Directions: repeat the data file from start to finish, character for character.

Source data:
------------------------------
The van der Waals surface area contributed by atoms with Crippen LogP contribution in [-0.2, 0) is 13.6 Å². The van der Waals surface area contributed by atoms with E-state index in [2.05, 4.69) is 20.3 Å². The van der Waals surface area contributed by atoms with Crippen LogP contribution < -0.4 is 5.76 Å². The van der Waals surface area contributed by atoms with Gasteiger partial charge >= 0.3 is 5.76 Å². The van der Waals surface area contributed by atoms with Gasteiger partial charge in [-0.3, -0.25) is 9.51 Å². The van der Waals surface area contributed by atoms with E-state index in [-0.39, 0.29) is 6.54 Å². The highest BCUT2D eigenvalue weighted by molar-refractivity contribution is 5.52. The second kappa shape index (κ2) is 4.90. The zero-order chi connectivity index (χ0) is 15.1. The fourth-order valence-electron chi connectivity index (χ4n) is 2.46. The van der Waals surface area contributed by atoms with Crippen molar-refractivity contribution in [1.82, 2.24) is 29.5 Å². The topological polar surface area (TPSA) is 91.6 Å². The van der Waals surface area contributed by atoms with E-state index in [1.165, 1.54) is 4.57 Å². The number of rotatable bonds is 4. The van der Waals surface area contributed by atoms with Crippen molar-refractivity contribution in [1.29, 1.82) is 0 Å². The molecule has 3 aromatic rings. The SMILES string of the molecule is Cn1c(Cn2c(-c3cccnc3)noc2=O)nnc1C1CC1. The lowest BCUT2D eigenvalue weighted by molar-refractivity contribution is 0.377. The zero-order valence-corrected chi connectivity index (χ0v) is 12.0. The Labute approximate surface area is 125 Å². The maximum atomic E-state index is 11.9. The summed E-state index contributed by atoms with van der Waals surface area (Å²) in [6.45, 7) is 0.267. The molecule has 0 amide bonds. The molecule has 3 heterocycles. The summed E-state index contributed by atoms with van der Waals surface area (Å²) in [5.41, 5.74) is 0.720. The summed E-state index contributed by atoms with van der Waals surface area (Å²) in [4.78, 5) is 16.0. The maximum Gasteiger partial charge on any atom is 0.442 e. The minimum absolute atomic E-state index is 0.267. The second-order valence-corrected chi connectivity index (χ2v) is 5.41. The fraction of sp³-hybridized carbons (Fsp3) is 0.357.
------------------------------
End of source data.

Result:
The van der Waals surface area contributed by atoms with Crippen LogP contribution in [-0.2, 0) is 13.6 Å². The van der Waals surface area contributed by atoms with E-state index in [2.05, 4.69) is 20.3 Å². The van der Waals surface area contributed by atoms with Crippen LogP contribution < -0.4 is 5.76 Å². The van der Waals surface area contributed by atoms with Gasteiger partial charge >= 0.3 is 5.76 Å². The van der Waals surface area contributed by atoms with Gasteiger partial charge in [-0.3, -0.25) is 9.51 Å². The van der Waals surface area contributed by atoms with E-state index in [-0.39, 0.29) is 6.54 Å². The highest BCUT2D eigenvalue weighted by molar-refractivity contribution is 5.52. The second kappa shape index (κ2) is 4.90. The zero-order chi connectivity index (χ0) is 15.1. The fourth-order valence-electron chi connectivity index (χ4n) is 2.46. The van der Waals surface area contributed by atoms with Crippen molar-refractivity contribution in [1.82, 2.24) is 29.5 Å². The topological polar surface area (TPSA) is 91.6 Å². The van der Waals surface area contributed by atoms with E-state index in [1.165, 1.54) is 4.57 Å². The number of rotatable bonds is 4. The van der Waals surface area contributed by atoms with Crippen molar-refractivity contribution in [1.29, 1.82) is 0 Å². The molecule has 3 aromatic rings. The SMILES string of the molecule is Cn1c(Cn2c(-c3cccnc3)noc2=O)nnc1C1CC1. The lowest BCUT2D eigenvalue weighted by molar-refractivity contribution is 0.377. The zero-order valence-corrected chi connectivity index (χ0v) is 12.0. The Labute approximate surface area is 125 Å². The maximum atomic E-state index is 11.9. The summed E-state index contributed by atoms with van der Waals surface area (Å²) in [6.45, 7) is 0.267. The molecule has 0 amide bonds. The molecule has 3 heterocycles. The summed E-state index contributed by atoms with van der Waals surface area (Å²) in [5.41, 5.74) is 0.720. The summed E-state index contributed by atoms with van der Waals surface area (Å²) in [4.78, 5) is 16.0. The maximum Gasteiger partial charge on any atom is 0.442 e. The minimum absolute atomic E-state index is 0.267. The second-order valence-corrected chi connectivity index (χ2v) is 5.41. The fraction of sp³-hybridized carbons (Fsp3) is 0.357.